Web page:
Synthetic velour as compared to cotton velour is cheaper as it is made out of polyester fibers. Conveniently, it is also flame retardant, hence it is often used as stage curtains to prevent threats of fire. Synthetic velour is identical to cotton velour apart from its texture which is less soft. Because of this, this type of velour is rarely used as a clothing material.
Traditionally, velour was created using cotton until the mid-19th century. Because it was made with the same material as velvet, it was popularized as a cheaper imitation of velvet. Since synthetic velour came into the scene, cotton velour has been used exclusively for upholstery and clothing. It is not as popular anymore as a theater stage curtain.
Duvetyne is extremely similar to what is velour. It is twill woven velvet-like fabric that is often used by the theater industry as stage curtains, theatrical cyclorama, or backdrops.
Velvet is what velour was made to imitate. It is luxurious and soft and is produced with either cotton or synthetic fibers. Before, the velvet production process was long and tedious, but eventually, manufacturers found a more efficient way to produce velvet which was by using machine looms.
Just like velvet, velveteen is made using the same process that made the prior incredibly costly. What sets it apart, however, is that velveteen is made using cotton instead of silk. That's why it has a lower price. When not made using synthetic fibers, the price difference between these two is still evident.
What is Velour – Uses
As of the moment, velour fabric is commonly seen in the theatrical arts and used as stage curtains. Although at times velour clothing becomes a trend, this fame usually does not last too long. Regardless, velour fabric is still in high demand by theater companies and movie theaters as they use this as screen borders as well.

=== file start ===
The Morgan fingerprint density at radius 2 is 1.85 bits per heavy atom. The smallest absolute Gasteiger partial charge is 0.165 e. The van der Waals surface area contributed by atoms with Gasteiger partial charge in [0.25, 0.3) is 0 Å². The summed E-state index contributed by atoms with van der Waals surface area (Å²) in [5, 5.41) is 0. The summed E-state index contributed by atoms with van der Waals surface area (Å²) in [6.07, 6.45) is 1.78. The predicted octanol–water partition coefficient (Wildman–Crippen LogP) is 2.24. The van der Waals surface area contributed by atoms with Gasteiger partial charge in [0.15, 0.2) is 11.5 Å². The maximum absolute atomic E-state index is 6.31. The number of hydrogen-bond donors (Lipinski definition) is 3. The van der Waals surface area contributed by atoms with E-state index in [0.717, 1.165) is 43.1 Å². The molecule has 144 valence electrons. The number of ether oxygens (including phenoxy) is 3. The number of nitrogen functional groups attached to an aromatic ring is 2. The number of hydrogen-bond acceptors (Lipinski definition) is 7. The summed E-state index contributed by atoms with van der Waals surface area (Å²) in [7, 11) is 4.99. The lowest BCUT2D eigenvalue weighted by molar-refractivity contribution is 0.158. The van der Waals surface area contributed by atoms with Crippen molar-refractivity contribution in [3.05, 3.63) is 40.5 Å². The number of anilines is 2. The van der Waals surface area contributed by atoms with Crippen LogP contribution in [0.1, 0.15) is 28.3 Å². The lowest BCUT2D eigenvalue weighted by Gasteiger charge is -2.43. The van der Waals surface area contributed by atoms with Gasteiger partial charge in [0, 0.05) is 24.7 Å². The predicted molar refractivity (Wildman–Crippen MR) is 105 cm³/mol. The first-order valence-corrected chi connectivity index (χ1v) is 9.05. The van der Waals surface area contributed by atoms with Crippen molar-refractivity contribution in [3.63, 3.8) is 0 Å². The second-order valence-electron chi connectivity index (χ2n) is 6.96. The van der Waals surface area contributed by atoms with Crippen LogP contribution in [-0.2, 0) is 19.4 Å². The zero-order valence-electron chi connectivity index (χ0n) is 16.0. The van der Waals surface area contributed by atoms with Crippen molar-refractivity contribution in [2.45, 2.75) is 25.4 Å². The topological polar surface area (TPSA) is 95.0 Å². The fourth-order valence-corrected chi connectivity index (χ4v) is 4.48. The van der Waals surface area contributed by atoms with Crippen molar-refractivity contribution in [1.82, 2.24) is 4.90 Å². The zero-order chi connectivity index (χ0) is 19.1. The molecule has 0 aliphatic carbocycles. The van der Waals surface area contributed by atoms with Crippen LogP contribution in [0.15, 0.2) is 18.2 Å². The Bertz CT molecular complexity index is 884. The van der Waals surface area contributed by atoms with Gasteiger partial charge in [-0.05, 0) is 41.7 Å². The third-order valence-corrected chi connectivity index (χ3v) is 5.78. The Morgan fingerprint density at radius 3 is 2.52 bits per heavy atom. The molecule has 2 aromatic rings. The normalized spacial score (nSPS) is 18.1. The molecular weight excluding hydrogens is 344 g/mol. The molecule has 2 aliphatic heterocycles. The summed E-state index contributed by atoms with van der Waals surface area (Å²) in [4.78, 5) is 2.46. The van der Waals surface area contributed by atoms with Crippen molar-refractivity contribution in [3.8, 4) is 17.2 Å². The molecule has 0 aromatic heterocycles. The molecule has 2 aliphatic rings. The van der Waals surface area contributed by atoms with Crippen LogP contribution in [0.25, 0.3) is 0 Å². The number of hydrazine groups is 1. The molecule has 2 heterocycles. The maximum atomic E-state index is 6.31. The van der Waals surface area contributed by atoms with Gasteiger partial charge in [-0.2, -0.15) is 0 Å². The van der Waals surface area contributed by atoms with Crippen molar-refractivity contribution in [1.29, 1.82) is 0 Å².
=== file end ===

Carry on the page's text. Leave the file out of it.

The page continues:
In the upholstery industry, velour fabric is also quite famous – especially with vintage and antique pieces. In the clothing industry, different apparels made of velours such as sweaters, tracksuits, jackets, skirts, pants and the like are also available although not as popular and as common. Recently, velour has also been used as a material for the lining of jewelry boxes.
What is Velour – Production, Cost, and Environmental Impact
What is velour and its price? With this type of fabric, one shall expect low costs as compared to genuine velvet. It is usually the same price as other synthetic or natural textiles. Cotton velour, however, is more expensive than polyester velour.
Velour originated in France. However, when talking about the top producers, both India and China are on the top of the list. Velour fabric is either produced using polyester fibers and cotton. For cotton, the country with the highest production is India, and the main exporter is China. For synthetic polyester velour together with other synthetic fabrics, however, China is the top producer.
Yearly velour production is relatively low, so if any, its environmental impacts are kept at a minimum. Unfortunately, certain types of velour are harmful to the environment, not to mention the use of synthetic materials for its production has contributed to the negative effects of velour on the environment. In terms of environment-friendly velour, the closest one would be cotton velour.
What is Velour – In Conclusion
Overall, what is velour? Initially made to imitate velvet, over the years velour has gained enough popularity to be recognized as a fabric. It is produced using the pile knit method. It has the same properties as velvet, except that it is made with a less complicated process and is cheaper.
Although velour is not commonly used in the apparel industry, it is widely accepted in theaters and un upholstery. Its coarse but durable texture allows make it one of the most reliable fabrics. It’s also tough, which is why it lasts your for a long time. Velour is also flame retardant making it suitable for stage curtains. It’s also used as stage borders to prevent fire. Although velour is not very environmentally friendly, its effects are kept on the low because of its low annual production.
MORE FABRIC TYPES
- What is Bamboo Fabric? Guide, Uses & Care
- What is Lycra? Fabric Guide, Uses and Care
- What is Taffeta? Fabric Guide, Uses and Care
- What is Faux Leather – Types, Uses and Comparisons
- What is Lace? Fabric Explanation and Guide
- What is Organza? – Fabric Guide and Explanation
- What is Gore-Tex? Fabric Explanation and Guide
- What is Poplin? Fabric Guide and Care
- What is Muslin? Fabric Guide, Uses and Types
- What is Flannelette – Fabric Explanation, Uses and Care
- What is Georgette: The Ultimate Fabric Guide
- What is Grosgrain? Fabric Guide, Uses and Types
- What is Buckram? Fabric Guide, Uses and Types
- What is Lamé Fabric – Guide & Explanation